CAPE CANAVERAL, Florida - Space shuttle Discovery pulled up and docked at the international space station last night, delivering a full load of gear and science experiments.
The linkup occurred as the spacecraft zoomed more than 200 miles above the Atlantic and ended a round-the-world chase of nearly two days.
A thruster failure made the rendezvous all the more challenging for shuttle commander Rick Sturckow.
One of Discovery’s small thrusters began leaking shortly after Friday’s midnight liftoff and was shut down. Sturckow had to use the bigger, more powerful primary thrusters, making for a somewhat bumpier, noisier ride.
Sturckow trained for this backup method - never before attempted for a space station docking - well before the flight.
NASA said everything went well. “Great to hear your voices,’’ station astronaut Michael Barratt called out when the two spacecraft were 4.5 miles apart. “Can’t wait to see you.’’
The head of NASA’s mission management team, LeRoy Cain, said yesterday that a preliminary look at launch pictures and other data indicates that Discovery fared well during Friday’s midnight liftoff. No significant pieces of foam insulation were spotted coming off the fuel tank.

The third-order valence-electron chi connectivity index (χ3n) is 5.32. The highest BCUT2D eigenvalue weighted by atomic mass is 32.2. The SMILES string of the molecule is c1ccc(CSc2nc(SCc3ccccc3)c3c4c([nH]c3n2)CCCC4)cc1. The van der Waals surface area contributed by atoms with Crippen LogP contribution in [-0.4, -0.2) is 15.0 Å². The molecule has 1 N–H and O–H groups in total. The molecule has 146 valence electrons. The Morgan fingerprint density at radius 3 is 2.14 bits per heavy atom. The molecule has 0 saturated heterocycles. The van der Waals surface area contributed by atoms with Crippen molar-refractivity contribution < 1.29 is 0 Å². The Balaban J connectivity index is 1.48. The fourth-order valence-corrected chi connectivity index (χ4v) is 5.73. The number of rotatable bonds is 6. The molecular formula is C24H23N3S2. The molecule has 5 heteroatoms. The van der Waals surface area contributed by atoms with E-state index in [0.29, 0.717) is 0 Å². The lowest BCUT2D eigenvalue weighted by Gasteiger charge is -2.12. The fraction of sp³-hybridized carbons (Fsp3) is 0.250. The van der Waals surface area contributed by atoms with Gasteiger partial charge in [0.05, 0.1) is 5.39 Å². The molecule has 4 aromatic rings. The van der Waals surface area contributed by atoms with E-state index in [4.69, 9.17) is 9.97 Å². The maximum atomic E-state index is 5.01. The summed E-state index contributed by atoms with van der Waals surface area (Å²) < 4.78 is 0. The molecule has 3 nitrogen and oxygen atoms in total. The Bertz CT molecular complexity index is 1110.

Cain cautioned that more analysis is needed. The shuttle performed a slow backflip on final approach so the space station crew could photograph its belly in a search for damage.
Discovery and its crew of seven are dropping off thousands of pounds of equipment, including a treadmill named for Comedy Central’s Stephen Colbert. The treadmill was launched in more than 100 pieces, and astronaut Nicole Stott - who’s about to become the newest space station resident - won’t have time to put it together until the shuttle is long gone.
Stott, who will remain at the space station until November, sent “big space hugs’’ to her 7-year-old son, Roman.